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Irvine City Councilmember Tammy Kim Refuses to Allow Irvine Voters to Decide on District Elections

by

Irvine City Councilmember Tammy Kim


During the July 12th and July 26th Council meetings, Irvine City Councilmember Larry Agran asked his Council colleagues to join him in supporting an item to be placed on the November 2022 ballot, allowing Irvine voters to decide if the City should move to district elections.

Last year, the City was accused of violating the California Voting Rights Act by continuing to elect members of the City Council through an “at-large” election process rather than “by-district.”

An at-large election system often precludes local neighborhood representation because voters throughout the entire City elect all members of the City Council; this often results in two or three elected Councilmembers living in the same area of the City, leaving other areas of the City unrepresented.

District elections would divide the City into geographic districts, allowing voters in each district to elect their own City Councilmember, who must also live in that district. As cities grow, most decide to switch to district elections since it’s viewed as a more equitable voting system to ensure that every part of town has its own elected representative.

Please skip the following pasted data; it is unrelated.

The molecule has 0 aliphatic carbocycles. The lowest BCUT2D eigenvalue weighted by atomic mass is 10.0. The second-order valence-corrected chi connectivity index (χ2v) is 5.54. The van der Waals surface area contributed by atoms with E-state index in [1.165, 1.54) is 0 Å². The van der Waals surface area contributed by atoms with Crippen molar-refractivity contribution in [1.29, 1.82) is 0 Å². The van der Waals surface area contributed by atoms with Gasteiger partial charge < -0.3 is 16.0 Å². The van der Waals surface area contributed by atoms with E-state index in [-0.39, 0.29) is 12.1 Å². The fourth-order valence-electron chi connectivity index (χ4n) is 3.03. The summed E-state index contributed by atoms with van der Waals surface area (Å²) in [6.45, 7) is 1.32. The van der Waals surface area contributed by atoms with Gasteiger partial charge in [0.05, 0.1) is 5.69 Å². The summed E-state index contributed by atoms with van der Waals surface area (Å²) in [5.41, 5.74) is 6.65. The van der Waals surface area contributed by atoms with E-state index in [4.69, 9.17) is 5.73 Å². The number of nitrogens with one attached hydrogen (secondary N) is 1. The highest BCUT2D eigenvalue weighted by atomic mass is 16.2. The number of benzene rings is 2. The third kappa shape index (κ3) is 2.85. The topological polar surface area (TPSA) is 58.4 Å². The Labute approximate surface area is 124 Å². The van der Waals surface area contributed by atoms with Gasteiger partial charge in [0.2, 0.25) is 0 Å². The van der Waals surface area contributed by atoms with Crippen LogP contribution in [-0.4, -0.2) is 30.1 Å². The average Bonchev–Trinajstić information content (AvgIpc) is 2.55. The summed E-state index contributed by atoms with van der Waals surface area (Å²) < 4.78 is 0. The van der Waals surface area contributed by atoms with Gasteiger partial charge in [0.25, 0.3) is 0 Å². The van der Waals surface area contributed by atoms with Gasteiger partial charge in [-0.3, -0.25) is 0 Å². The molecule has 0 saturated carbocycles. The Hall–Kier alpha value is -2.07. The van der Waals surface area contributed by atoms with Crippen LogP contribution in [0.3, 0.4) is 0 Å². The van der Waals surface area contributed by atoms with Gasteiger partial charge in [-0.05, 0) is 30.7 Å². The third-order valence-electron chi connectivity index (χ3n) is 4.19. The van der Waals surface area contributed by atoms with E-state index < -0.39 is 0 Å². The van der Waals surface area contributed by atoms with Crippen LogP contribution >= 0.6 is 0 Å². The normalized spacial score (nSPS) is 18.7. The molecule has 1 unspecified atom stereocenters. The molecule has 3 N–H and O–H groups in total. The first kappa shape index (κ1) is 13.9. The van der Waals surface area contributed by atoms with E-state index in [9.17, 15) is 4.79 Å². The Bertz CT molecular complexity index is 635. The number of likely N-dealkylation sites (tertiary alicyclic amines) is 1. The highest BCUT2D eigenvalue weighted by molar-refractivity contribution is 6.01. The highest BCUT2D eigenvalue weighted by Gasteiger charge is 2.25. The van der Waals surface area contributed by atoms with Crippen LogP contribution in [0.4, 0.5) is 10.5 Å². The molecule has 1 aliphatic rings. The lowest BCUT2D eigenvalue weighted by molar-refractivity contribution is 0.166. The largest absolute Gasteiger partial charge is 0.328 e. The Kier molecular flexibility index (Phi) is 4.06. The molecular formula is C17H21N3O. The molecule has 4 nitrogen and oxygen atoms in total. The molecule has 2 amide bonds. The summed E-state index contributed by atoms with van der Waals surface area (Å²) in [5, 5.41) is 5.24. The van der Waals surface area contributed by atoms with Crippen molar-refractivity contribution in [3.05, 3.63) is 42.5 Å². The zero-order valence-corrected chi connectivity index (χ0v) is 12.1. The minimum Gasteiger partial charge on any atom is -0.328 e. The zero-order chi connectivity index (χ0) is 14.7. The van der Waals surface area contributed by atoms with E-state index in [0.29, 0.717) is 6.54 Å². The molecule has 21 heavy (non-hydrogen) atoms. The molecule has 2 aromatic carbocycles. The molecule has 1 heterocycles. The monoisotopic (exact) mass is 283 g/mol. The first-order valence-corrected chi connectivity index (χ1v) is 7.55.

Since taking office, Councilmember Agran has been the only member of the Council to publicly support both expanding the Council from five to seven members and transitioning to district elections. Agran stated that he believes strongly in local democracy and that Irvine voters should determine how Councilmembers are elected, not the five-member Council. (Under Agran’s proposal, the Mayor would continue to be elected by all Irvine voters while six Councilmembers would be elected by district.)

During the July 12th discussion, Councilmember Tammy Kim voiced her strong opposition to district elections and attempted to introduce a separate motion, having the Council publicly state that Irvine will not move to district elections and will not allow Irvine voters to make the decision themselves.

In response to Kim’s motion, Vice Mayor Anthony Kuo pointed out that if the Council were to adopt Kim’s proposal, the City could potentially trigger the lawsuit that has been threatened.

When Agran attempted to bring the matter up again during the July 26th Council meeting, Kim shut the conversation down by once again stating her opposition to allowing Irvine voters to decide how they want to elect members of the City Council.


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